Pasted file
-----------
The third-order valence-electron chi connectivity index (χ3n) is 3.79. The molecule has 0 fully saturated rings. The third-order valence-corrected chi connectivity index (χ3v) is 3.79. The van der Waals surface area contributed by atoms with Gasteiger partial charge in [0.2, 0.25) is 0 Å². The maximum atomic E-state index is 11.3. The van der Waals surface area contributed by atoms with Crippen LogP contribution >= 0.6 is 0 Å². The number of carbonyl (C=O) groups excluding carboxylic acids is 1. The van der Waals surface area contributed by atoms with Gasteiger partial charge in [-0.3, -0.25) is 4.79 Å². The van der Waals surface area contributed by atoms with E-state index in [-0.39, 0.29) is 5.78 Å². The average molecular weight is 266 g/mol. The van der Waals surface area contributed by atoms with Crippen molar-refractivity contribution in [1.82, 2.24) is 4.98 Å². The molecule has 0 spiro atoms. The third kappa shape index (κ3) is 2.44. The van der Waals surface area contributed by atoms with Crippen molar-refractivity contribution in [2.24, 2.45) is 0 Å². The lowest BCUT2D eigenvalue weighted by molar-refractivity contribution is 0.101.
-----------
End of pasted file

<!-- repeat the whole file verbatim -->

The third-order valence-electron chi connectivity index (χ3n) is 3.79. The molecule has 0 fully saturated rings. The third-order valence-corrected chi connectivity index (χ3v) is 3.79. The van der Waals surface area contributed by atoms with Gasteiger partial charge in [0.2, 0.25) is 0 Å². The maximum atomic E-state index is 11.3. The van der Waals surface area contributed by atoms with Crippen LogP contribution >= 0.6 is 0 Å². The number of carbonyl (C=O) groups excluding carboxylic acids is 1. The van der Waals surface area contributed by atoms with Gasteiger partial charge in [-0.3, -0.25) is 4.79 Å². The van der Waals surface area contributed by atoms with E-state index in [-0.39, 0.29) is 5.78 Å². The average molecular weight is 266 g/mol. The van der Waals surface area contributed by atoms with Crippen molar-refractivity contribution in [1.82, 2.24) is 4.98 Å². The molecule has 0 spiro atoms. The third kappa shape index (κ3) is 2.44. The van der Waals surface area contributed by atoms with Crippen molar-refractivity contribution in [2.24, 2.45) is 0 Å². The lowest BCUT2D eigenvalue weighted by molar-refractivity contribution is 0.101.